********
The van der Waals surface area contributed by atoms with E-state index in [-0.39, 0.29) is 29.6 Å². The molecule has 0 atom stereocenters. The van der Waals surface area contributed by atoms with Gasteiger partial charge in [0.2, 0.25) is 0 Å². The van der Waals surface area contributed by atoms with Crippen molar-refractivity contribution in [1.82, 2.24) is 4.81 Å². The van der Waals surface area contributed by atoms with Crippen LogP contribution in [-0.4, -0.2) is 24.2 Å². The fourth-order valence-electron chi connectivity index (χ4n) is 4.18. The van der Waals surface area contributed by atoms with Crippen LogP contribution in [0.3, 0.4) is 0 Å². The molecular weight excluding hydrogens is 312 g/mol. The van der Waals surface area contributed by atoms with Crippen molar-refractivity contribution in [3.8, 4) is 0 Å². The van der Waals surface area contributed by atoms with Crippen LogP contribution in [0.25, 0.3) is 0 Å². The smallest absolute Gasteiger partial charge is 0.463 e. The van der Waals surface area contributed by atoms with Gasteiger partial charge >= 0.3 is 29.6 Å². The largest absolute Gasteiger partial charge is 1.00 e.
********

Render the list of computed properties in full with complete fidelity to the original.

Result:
The van der Waals surface area contributed by atoms with E-state index in [-0.39, 0.29) is 29.6 Å². The molecule has 0 atom stereocenters. The van der Waals surface area contributed by atoms with Gasteiger partial charge in [0.2, 0.25) is 0 Å². The van der Waals surface area contributed by atoms with Crippen molar-refractivity contribution in [1.82, 2.24) is 4.81 Å². The van der Waals surface area contributed by atoms with Crippen LogP contribution in [-0.4, -0.2) is 24.2 Å². The fourth-order valence-electron chi connectivity index (χ4n) is 4.18. The van der Waals surface area contributed by atoms with Crippen LogP contribution in [0.3, 0.4) is 0 Å². The molecular weight excluding hydrogens is 312 g/mol. The van der Waals surface area contributed by atoms with Crippen molar-refractivity contribution in [3.8, 4) is 0 Å². The van der Waals surface area contributed by atoms with Crippen LogP contribution in [0.25, 0.3) is 0 Å². The smallest absolute Gasteiger partial charge is 0.463 e. The van der Waals surface area contributed by atoms with Gasteiger partial charge >= 0.3 is 29.6 Å². The largest absolute Gasteiger partial charge is 1.00 e.